In the April 2020 issue of Contemporary Pediatrics, I wrote a short message “Your Voice” entitled “COVID-19: Thoughts while circling the wagons.” At that point my practice was closed, like most medical practices in the country, and I was only doing virtual visits from home. We placed 1 brave, young and healthy colleague in the office, along with a nurse and a secretary to evaluate and treat patients who needed to be seen in the office. Our practice was cautious, following advice from the Centers for Disease Control and Prevention (CDC) and the American Academy of Pediatrics (AAP), and saw children (without COVID-19 symptoms) with injuries, rashes, or worsening chronic problems. We only saw good young babies who needed vaccines and handed out baby scales so that babies with feeding difficulties could be tracked through virtual visits. We continued to do this for 2 months until we all returned to the office. During the lockdown, many pediatricians took advantage of the help provided through the CARES Act to keep their offices afloat, and quickly learned new skills to provide virtual home visits. We’ve all implemented new workflows to use parking spaces as waiting rooms, reuse personal protective equipment (PPE) that were suddenly in short supply – and tried to avoid staff leave when revenues suddenly dropped.
Now, more than a year later, we see that millions of adults in the United States have been vaccinated, and children 12 and older are also being vaccinated. At the time of writing, the CDC recommended that if you are fully vaccinated:
“You can resume activities without wearing a mask or staying 6 feet apart, except where required by federal, state, local, tribal, or territorial laws, rules and regulations, including local business and workplace guidance”
It looks like we’re nearing the end of a movie where science has overcome an evil plague, the clouds part and the sun shines through.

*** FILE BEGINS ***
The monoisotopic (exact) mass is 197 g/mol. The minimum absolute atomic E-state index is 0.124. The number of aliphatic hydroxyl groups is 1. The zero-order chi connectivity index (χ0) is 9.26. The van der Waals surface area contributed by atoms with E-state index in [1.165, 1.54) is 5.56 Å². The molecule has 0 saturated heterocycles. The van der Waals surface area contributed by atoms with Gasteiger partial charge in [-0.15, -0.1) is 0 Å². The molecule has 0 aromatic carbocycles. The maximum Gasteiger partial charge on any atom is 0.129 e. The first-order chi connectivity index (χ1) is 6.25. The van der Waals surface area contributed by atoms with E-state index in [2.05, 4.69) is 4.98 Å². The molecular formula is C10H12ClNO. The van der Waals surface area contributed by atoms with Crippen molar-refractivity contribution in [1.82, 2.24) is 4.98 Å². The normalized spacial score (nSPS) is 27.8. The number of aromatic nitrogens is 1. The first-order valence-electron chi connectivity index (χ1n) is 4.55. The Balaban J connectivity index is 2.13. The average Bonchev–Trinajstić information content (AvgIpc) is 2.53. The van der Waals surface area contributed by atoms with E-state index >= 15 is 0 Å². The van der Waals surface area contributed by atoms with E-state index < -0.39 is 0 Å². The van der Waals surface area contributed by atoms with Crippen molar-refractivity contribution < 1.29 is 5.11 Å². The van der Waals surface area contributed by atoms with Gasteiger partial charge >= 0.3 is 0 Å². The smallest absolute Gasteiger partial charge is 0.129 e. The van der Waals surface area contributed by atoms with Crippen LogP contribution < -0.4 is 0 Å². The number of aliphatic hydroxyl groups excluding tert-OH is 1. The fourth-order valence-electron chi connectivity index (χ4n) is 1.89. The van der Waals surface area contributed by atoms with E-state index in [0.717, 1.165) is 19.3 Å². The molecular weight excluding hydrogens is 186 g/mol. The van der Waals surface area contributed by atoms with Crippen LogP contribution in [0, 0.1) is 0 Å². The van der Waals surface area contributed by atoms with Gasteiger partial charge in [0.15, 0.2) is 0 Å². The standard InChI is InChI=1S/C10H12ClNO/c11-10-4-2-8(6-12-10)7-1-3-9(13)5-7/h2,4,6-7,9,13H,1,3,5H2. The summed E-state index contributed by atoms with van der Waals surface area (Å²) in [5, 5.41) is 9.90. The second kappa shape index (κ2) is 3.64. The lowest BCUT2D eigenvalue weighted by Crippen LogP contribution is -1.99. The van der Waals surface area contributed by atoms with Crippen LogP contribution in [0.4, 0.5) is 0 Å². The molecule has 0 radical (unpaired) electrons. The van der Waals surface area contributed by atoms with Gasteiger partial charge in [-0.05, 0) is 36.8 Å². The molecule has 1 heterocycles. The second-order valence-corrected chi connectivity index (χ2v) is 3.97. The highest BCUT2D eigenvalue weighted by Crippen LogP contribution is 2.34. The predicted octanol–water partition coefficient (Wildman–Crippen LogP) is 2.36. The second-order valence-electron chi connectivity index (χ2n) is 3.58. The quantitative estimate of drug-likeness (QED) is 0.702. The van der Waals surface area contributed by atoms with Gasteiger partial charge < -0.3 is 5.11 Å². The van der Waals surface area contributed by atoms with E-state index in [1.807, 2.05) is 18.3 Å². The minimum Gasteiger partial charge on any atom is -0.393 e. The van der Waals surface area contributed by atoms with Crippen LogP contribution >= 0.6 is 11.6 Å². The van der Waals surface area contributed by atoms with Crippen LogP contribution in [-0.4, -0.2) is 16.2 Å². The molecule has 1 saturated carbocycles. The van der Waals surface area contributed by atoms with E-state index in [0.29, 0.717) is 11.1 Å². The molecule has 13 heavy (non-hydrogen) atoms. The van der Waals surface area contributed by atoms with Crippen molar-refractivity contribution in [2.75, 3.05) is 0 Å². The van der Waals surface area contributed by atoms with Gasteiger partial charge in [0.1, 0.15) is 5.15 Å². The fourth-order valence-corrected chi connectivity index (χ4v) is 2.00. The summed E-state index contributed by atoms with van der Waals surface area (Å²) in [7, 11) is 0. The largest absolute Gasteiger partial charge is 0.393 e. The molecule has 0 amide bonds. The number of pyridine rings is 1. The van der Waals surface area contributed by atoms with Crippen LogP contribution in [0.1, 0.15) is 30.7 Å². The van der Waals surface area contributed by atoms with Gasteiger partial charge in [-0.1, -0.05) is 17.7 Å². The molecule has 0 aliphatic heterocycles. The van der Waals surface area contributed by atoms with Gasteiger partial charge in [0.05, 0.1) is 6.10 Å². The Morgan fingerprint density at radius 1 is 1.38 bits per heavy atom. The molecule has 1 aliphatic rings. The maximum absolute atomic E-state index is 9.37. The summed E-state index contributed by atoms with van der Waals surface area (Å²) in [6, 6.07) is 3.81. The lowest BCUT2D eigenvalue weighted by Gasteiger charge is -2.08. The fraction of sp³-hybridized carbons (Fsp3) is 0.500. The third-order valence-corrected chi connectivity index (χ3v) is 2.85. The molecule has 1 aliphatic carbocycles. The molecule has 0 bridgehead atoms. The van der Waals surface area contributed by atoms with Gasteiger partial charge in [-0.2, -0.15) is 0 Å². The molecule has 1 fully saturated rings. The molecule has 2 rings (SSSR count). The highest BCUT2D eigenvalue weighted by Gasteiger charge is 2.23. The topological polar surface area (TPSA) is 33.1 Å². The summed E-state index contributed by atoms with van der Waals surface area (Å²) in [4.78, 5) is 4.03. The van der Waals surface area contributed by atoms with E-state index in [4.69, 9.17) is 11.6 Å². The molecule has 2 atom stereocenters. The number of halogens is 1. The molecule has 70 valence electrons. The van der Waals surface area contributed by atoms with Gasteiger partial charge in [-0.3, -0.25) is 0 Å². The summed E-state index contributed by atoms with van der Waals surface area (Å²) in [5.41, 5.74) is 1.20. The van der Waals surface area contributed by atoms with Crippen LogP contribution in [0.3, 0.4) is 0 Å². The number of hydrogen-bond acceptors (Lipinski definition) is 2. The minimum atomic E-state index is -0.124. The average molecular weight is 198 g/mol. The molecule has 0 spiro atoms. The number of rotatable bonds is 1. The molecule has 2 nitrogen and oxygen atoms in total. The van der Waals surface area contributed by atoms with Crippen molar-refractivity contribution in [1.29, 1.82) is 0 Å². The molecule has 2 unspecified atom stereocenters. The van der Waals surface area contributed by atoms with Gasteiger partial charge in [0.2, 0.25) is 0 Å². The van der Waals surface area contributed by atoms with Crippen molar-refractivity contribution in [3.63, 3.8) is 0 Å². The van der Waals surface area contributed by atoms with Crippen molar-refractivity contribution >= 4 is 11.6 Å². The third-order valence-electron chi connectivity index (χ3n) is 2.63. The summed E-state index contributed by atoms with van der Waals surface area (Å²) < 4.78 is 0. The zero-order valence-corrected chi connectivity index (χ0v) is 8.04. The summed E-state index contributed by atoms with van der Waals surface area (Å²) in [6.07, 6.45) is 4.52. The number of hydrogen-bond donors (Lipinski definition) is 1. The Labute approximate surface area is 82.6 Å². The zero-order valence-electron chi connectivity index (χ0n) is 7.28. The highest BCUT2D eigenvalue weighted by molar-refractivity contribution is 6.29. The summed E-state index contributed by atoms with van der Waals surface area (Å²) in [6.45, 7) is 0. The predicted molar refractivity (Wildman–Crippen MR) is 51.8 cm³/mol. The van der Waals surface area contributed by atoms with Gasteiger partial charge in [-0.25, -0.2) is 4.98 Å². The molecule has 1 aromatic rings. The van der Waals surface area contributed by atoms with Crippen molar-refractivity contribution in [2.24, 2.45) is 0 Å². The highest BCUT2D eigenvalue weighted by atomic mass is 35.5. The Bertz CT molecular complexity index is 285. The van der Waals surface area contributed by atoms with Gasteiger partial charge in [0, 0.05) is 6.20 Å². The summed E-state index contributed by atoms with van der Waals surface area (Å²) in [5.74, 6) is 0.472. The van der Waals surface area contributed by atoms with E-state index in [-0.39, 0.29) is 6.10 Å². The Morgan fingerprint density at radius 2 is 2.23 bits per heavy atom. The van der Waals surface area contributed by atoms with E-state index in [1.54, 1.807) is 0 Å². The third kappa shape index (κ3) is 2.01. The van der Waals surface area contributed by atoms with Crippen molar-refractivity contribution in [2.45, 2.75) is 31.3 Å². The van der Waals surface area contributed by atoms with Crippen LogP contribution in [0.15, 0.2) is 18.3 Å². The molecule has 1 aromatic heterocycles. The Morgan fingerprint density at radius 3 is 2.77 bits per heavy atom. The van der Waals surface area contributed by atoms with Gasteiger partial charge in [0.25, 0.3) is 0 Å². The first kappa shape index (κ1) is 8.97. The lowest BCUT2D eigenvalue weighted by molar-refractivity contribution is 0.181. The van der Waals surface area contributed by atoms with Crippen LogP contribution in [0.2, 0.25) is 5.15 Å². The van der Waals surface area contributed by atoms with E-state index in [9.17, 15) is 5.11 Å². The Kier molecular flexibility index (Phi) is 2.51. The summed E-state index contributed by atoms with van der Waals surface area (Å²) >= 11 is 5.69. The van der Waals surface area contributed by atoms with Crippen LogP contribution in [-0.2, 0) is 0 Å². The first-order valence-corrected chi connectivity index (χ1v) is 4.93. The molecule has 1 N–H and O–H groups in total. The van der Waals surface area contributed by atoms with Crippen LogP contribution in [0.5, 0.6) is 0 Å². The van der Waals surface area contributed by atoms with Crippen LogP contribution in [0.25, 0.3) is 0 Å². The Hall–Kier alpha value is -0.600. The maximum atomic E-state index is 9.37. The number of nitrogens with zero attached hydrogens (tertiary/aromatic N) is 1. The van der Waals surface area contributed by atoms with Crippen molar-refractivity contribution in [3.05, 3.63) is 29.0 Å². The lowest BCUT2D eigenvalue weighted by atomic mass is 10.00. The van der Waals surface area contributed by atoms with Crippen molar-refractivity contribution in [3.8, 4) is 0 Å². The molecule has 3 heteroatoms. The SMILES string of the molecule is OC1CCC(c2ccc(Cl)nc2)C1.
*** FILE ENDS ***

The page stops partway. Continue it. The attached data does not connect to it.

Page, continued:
It has been a year and a half since we will remember for a long time. We’ve learned so much about COVID-19, public health, and how resilient families, teachers, and caregivers can be.
Here are some of the things we learned along the way:
We were very lucky that researchers started developing vaccines based on messenger RNA and Adenovirus vector technologies after outbreaks of SARS in 2003 and MERS in 2012. These were quickly adapted to target SARS-CoV-2. A COVID-19 vaccine was developed and released for emergency use in less than a year! Indeed, the FDA can and has changed their arduous drug and vaccine approval process when faced with a crisis. They should certainly be able to change their pre-pandemic rules and regulations to safely expedite new medical diagnostics and therapies. In the early days of the pandemic, many pediatricians learned how to do virtual visits, but now we are back in our office. , fewer pediatricians do this. Virtual visits are a huge convenience for patients and will help restore confidence in the medical home. They should be a regular part of pediatric practice. We need to make sure that insurance will continue to pay for office visits proportionately. Many children were unable to learn effectively through distance learning, and many will need significant help to make up for a ‘lost’ year. Our mental health system – which was inadequate in the pre-pandemic – was almost non-existent during the pandemic and many pediatric caregivers took up the challenge of treating children with depression and anxiety. We need to find new ways to provide mental health care to children and their families. One way is to expand the workforce by motivating interested individuals to become healthcare providers by paying for their education and training. Even now, children’s practices are now seeing fewer patients than pre-pandemic. The result: revenues are down (by at least 25% according to my estimate). The reason, with social aloofness and the use of PPE, less children get the routine illnesses like flu, streptococci, respiratory syncytial virus (RSV) etc., which we often see in the office. Once more Americans are vaccinated and children return to school, we will likely return to “pediatric practice as usual,” but it may take some time for this to happen.
Most importantly, the COVID-19 has exposed glaring flaws in our healthcare system. It no longer makes sense for insurance companies to dictate policies for our patients through their control over the health care wallets. There must be a more efficient way to approve drugs, diagnostic tests and other services for our patients. The FDA must accelerate the introduction of vaccines, medical devices and drugs. The CDC must be apolitical in making its recommendations. These must be evidence-based and crystal clear.
The way forward may be a bit precarious, but as COVID-19 variants emerge we will have to routinely vaccinate children and families, probably on an annual basis, and we will likely be able to prescribe new antivirals that will effectively treat SARS. CoV-2. Hopefully, pediatricians, public health officials and politicians have learned lessons from the 2020/2021 COVID-19 pandemic. Time will tell.